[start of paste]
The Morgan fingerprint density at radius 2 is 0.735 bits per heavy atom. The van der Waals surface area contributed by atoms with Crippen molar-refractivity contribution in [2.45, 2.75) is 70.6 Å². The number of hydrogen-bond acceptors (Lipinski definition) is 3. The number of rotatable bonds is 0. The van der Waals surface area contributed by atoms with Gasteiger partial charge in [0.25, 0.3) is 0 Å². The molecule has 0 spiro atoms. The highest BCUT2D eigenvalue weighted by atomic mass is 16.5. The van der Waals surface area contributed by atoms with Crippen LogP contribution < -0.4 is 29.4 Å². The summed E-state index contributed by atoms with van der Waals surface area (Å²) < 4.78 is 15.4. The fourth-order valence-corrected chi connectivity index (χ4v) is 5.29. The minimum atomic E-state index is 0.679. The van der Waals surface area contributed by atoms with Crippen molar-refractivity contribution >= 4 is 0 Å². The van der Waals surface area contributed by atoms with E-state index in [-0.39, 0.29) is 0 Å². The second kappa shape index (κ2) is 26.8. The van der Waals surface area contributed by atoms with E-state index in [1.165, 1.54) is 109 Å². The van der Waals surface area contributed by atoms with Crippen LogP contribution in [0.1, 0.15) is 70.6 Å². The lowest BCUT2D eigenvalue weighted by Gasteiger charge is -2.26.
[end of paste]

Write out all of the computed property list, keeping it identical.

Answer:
The Morgan fingerprint density at radius 2 is 0.735 bits per heavy atom. The van der Waals surface area contributed by atoms with Crippen molar-refractivity contribution in [2.45, 2.75) is 70.6 Å². The number of hydrogen-bond acceptors (Lipinski definition) is 3. The number of rotatable bonds is 0. The van der Waals surface area contributed by atoms with Gasteiger partial charge in [0.25, 0.3) is 0 Å². The molecule has 0 spiro atoms. The highest BCUT2D eigenvalue weighted by atomic mass is 16.5. The van der Waals surface area contributed by atoms with Crippen LogP contribution < -0.4 is 29.4 Å². The summed E-state index contributed by atoms with van der Waals surface area (Å²) < 4.78 is 15.4. The fourth-order valence-corrected chi connectivity index (χ4v) is 5.29. The minimum atomic E-state index is 0.679. The van der Waals surface area contributed by atoms with Crippen molar-refractivity contribution >= 4 is 0 Å². The van der Waals surface area contributed by atoms with E-state index in [-0.39, 0.29) is 0 Å². The second kappa shape index (κ2) is 26.8. The van der Waals surface area contributed by atoms with E-state index in [1.165, 1.54) is 109 Å². The van der Waals surface area contributed by atoms with Crippen LogP contribution in [0.1, 0.15) is 70.6 Å². The lowest BCUT2D eigenvalue weighted by Gasteiger charge is -2.26.